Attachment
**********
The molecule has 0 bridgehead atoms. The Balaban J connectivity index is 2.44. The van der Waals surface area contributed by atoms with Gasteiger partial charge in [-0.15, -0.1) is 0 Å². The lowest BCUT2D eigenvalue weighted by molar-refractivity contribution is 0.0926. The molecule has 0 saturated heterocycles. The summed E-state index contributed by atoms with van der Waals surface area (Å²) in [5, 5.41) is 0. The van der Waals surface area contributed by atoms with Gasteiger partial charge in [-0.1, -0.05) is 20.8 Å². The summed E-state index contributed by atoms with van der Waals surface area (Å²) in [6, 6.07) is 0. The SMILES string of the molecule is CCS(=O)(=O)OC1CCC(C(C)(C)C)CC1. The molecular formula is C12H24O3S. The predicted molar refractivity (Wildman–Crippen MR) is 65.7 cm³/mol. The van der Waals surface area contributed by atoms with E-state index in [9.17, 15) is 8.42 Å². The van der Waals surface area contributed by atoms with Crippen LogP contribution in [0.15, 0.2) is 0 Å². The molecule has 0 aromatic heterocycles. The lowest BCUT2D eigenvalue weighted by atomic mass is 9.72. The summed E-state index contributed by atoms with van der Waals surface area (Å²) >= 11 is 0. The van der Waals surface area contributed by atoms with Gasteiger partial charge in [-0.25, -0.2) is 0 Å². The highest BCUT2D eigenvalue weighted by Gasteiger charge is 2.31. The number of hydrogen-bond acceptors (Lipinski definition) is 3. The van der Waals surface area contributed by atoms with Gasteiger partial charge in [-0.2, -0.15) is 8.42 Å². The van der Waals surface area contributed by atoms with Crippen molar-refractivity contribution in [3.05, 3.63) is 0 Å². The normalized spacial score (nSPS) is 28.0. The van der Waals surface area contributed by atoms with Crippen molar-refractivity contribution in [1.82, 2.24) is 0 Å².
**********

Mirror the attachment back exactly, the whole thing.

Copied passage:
The molecule has 0 bridgehead atoms. The Balaban J connectivity index is 2.44. The van der Waals surface area contributed by atoms with Gasteiger partial charge in [-0.15, -0.1) is 0 Å². The lowest BCUT2D eigenvalue weighted by molar-refractivity contribution is 0.0926. The molecule has 0 saturated heterocycles. The summed E-state index contributed by atoms with van der Waals surface area (Å²) in [5, 5.41) is 0. The van der Waals surface area contributed by atoms with Gasteiger partial charge in [-0.1, -0.05) is 20.8 Å². The summed E-state index contributed by atoms with van der Waals surface area (Å²) in [6, 6.07) is 0. The SMILES string of the molecule is CCS(=O)(=O)OC1CCC(C(C)(C)C)CC1. The molecular formula is C12H24O3S. The predicted molar refractivity (Wildman–Crippen MR) is 65.7 cm³/mol. The van der Waals surface area contributed by atoms with E-state index in [9.17, 15) is 8.42 Å². The van der Waals surface area contributed by atoms with Crippen LogP contribution in [0.15, 0.2) is 0 Å². The molecule has 0 aromatic heterocycles. The lowest BCUT2D eigenvalue weighted by atomic mass is 9.72. The summed E-state index contributed by atoms with van der Waals surface area (Å²) >= 11 is 0. The van der Waals surface area contributed by atoms with Gasteiger partial charge in [-0.25, -0.2) is 0 Å². The highest BCUT2D eigenvalue weighted by Gasteiger charge is 2.31. The number of hydrogen-bond acceptors (Lipinski definition) is 3. The van der Waals surface area contributed by atoms with Gasteiger partial charge in [-0.2, -0.15) is 8.42 Å². The van der Waals surface area contributed by atoms with Crippen molar-refractivity contribution in [3.05, 3.63) is 0 Å². The normalized spacial score (nSPS) is 28.0. The van der Waals surface area contributed by atoms with Crippen molar-refractivity contribution in [1.82, 2.24) is 0 Å².